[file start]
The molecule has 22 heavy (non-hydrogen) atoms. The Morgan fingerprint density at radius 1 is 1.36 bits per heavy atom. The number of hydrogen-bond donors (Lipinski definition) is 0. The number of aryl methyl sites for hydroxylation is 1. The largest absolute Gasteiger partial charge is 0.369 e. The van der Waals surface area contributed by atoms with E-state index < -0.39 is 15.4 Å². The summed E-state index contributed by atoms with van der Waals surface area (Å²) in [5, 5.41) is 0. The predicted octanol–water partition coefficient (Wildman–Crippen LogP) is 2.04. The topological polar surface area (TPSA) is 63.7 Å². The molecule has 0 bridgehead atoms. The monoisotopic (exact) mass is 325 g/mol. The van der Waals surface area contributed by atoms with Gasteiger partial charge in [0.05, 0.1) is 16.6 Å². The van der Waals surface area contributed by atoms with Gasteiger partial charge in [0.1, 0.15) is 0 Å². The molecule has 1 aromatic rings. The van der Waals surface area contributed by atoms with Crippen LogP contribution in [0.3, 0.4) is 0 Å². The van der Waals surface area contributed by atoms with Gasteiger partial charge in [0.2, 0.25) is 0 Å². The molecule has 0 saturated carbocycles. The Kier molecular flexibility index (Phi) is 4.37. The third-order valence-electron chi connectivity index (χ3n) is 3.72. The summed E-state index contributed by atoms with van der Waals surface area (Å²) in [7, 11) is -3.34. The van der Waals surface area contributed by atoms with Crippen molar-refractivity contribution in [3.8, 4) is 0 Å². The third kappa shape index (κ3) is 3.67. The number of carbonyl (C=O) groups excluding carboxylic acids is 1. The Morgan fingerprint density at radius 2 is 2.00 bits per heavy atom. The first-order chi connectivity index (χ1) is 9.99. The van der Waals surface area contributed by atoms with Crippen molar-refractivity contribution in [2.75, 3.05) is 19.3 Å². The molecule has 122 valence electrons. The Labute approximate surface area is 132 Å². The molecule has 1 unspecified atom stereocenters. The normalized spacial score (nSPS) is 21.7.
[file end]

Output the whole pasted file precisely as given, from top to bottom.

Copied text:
The molecule has 22 heavy (non-hydrogen) atoms. The Morgan fingerprint density at radius 1 is 1.36 bits per heavy atom. The number of hydrogen-bond donors (Lipinski definition) is 0. The number of aryl methyl sites for hydroxylation is 1. The largest absolute Gasteiger partial charge is 0.369 e. The van der Waals surface area contributed by atoms with E-state index < -0.39 is 15.4 Å². The summed E-state index contributed by atoms with van der Waals surface area (Å²) in [5, 5.41) is 0. The predicted octanol–water partition coefficient (Wildman–Crippen LogP) is 2.04. The topological polar surface area (TPSA) is 63.7 Å². The molecule has 0 bridgehead atoms. The monoisotopic (exact) mass is 325 g/mol. The van der Waals surface area contributed by atoms with Gasteiger partial charge in [0.05, 0.1) is 16.6 Å². The van der Waals surface area contributed by atoms with Gasteiger partial charge in [0.1, 0.15) is 0 Å². The molecule has 1 aromatic rings. The van der Waals surface area contributed by atoms with Crippen LogP contribution in [0.3, 0.4) is 0 Å². The van der Waals surface area contributed by atoms with Gasteiger partial charge in [0.2, 0.25) is 0 Å². The molecule has 0 saturated carbocycles. The Kier molecular flexibility index (Phi) is 4.37. The third-order valence-electron chi connectivity index (χ3n) is 3.72. The summed E-state index contributed by atoms with van der Waals surface area (Å²) in [7, 11) is -3.34. The van der Waals surface area contributed by atoms with Crippen molar-refractivity contribution in [3.8, 4) is 0 Å². The third kappa shape index (κ3) is 3.67. The number of carbonyl (C=O) groups excluding carboxylic acids is 1. The Morgan fingerprint density at radius 2 is 2.00 bits per heavy atom. The first-order chi connectivity index (χ1) is 9.99. The van der Waals surface area contributed by atoms with Crippen molar-refractivity contribution in [2.75, 3.05) is 19.3 Å². The molecule has 122 valence electrons. The Labute approximate surface area is 132 Å². The molecule has 1 unspecified atom stereocenters. The normalized spacial score (nSPS) is 21.7.